The Apostrophe Blog
In study after study,
researchers have established something they call
the Ten Thousand Hours Rule, which says that’s
how long it takes to get really good at something—
cello playing, archery poetry, safecracking, chess,
you name it—and therefore you should expect to put in
about twenty hours a week over a period of ten years
before you’re an expert…
—from David Kirby’s poem, “Ten Thousand Hours with You”—
It’s easy to find clarity and insight, to conjure up the best advice for oneself when looking back in time, isn’t it? What was once a mass of confusion, a morass of to-do lists and frenzied scribblings that seemed to be going nowhere, a total and utter blur—well, that all somehow becomes a body of knowledge that turns out to be both wise and make sense.
A few years ago, I was interviewed by the folks at Anchor and Plume Press in Baton Rouge, Louisiana after they published my long poem, Great Hunger. One of the (inevitable?) questions I got was the perennial, “What advice would you offer to an aspiring poet?”
I thought about this a good bit, and then boiled my list down to a personal Top Ten. Advice that, in hindsight, I wish I could have given my young writer/poet self, not necessarily in order of importance.
Read—a lot, deeply and widely—and not just poetry.
Love language. Use it to experiment, play, invent, surprise, and teach you what you want to be writing about.
Develop your own poetry/writing aesthetic as a guide to what you like, what you are drawn to when you put come to the page. This will help you both select and then concentrate on what and how you read and write.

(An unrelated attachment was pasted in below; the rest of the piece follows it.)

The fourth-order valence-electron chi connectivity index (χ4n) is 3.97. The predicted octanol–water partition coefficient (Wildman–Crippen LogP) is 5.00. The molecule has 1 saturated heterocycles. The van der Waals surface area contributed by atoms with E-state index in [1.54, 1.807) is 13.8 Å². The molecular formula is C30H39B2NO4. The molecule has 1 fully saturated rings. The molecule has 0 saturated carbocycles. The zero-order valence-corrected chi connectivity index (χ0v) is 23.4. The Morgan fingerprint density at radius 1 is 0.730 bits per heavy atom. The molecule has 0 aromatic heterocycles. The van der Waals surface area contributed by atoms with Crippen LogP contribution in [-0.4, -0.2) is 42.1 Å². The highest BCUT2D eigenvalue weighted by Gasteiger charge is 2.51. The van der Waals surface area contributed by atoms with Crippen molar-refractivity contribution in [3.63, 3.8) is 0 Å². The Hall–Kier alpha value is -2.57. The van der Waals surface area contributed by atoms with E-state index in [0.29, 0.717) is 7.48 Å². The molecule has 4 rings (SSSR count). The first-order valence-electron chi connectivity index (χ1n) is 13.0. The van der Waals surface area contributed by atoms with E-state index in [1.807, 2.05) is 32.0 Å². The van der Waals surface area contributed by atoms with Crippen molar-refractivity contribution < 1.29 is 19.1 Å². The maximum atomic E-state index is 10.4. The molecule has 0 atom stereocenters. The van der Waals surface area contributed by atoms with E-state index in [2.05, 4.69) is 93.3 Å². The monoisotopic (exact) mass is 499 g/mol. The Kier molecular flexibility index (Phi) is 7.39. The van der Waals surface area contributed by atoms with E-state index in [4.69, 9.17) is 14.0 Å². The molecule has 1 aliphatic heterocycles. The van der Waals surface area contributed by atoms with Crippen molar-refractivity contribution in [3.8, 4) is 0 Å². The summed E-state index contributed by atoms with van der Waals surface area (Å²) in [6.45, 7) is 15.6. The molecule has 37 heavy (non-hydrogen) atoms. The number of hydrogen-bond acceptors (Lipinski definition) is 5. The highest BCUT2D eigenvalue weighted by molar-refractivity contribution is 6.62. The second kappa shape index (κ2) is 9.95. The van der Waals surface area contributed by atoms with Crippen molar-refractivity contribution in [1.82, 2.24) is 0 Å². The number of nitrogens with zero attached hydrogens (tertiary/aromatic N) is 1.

Make writing a priority. Privilege your engagement with words and writing over other activities. It has to be at the top of your to-do list.
Focus on the doing of the work itself (the verb) rather than settling on the noun—the persona, the role, the identity evoked when christening oneself “writer.”
Practice patience with the slow slog that is the process of draft and revision—the continuous “lather, rinse, repeat.” Work hard to learn how to step outside your work and self-edit but don’t forget to listen to your own wise inner voice, too.
Seek out (re)apprenticeships. Classes, teachers, mentors, workshops. Humility and being willing to learn even if you already have degrees and publications are also useful qualities.
Find reliable, honest readers for your work. Being in a monthly poetry critique group for the past fourteen years has done wonders for my poetry art and craft.
Lower your sights and expectations in terms of success, recognition, publication, and money. Think local and regional as opposed to national, for starters.
Finally, define “success” on your own terms. Here is some sound advice in W.S. Merwin’s poem, “Berryman”—
I had hardly begun to read
I asked how can you ever be sure
that what you write is really
any good at all and he said you can’t
you can’t you can never be sure
you die without knowing
whether anything you wrote was any good
if you have to be sure don’t write